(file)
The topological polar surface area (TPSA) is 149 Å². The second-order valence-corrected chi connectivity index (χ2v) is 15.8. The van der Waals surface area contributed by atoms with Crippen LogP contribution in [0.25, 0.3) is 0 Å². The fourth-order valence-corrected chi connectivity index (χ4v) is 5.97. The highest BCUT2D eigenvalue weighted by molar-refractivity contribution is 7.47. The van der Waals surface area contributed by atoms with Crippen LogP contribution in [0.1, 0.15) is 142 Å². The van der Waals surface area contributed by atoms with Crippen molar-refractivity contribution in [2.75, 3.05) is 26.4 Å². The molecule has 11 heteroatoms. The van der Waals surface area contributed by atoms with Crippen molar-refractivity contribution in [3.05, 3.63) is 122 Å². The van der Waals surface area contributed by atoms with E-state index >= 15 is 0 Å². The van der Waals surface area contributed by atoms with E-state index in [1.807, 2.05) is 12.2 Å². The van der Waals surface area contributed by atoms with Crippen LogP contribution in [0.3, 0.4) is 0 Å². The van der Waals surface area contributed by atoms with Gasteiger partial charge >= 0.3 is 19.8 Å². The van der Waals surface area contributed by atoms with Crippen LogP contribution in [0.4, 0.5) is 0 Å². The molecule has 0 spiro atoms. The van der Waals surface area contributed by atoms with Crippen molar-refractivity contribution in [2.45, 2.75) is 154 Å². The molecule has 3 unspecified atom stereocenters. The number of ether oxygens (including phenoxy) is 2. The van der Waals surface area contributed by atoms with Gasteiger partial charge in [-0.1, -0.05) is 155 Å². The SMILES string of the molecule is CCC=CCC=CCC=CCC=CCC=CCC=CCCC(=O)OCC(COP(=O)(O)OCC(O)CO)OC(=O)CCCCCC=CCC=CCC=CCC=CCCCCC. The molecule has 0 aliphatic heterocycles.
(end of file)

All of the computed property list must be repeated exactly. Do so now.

The topological polar surface area (TPSA) is 149 Å². The second-order valence-corrected chi connectivity index (χ2v) is 15.8. The van der Waals surface area contributed by atoms with Crippen LogP contribution in [0.25, 0.3) is 0 Å². The fourth-order valence-corrected chi connectivity index (χ4v) is 5.97. The highest BCUT2D eigenvalue weighted by molar-refractivity contribution is 7.47. The van der Waals surface area contributed by atoms with Crippen LogP contribution in [0.1, 0.15) is 142 Å². The van der Waals surface area contributed by atoms with Crippen molar-refractivity contribution in [2.75, 3.05) is 26.4 Å². The molecule has 11 heteroatoms. The van der Waals surface area contributed by atoms with Crippen molar-refractivity contribution in [3.05, 3.63) is 122 Å². The van der Waals surface area contributed by atoms with E-state index >= 15 is 0 Å². The van der Waals surface area contributed by atoms with E-state index in [1.807, 2.05) is 12.2 Å². The van der Waals surface area contributed by atoms with Crippen LogP contribution in [0.3, 0.4) is 0 Å². The van der Waals surface area contributed by atoms with Gasteiger partial charge >= 0.3 is 19.8 Å². The van der Waals surface area contributed by atoms with Crippen LogP contribution in [0.4, 0.5) is 0 Å². The molecule has 0 spiro atoms. The van der Waals surface area contributed by atoms with Crippen molar-refractivity contribution in [2.45, 2.75) is 154 Å². The molecule has 3 unspecified atom stereocenters. The number of ether oxygens (including phenoxy) is 2. The van der Waals surface area contributed by atoms with Gasteiger partial charge in [-0.1, -0.05) is 155 Å². The SMILES string of the molecule is CCC=CCC=CCC=CCC=CCC=CCC=CCCC(=O)OCC(COP(=O)(O)OCC(O)CO)OC(=O)CCCCCC=CCC=CCC=CCC=CCCCCC. The molecule has 0 aliphatic heterocycles.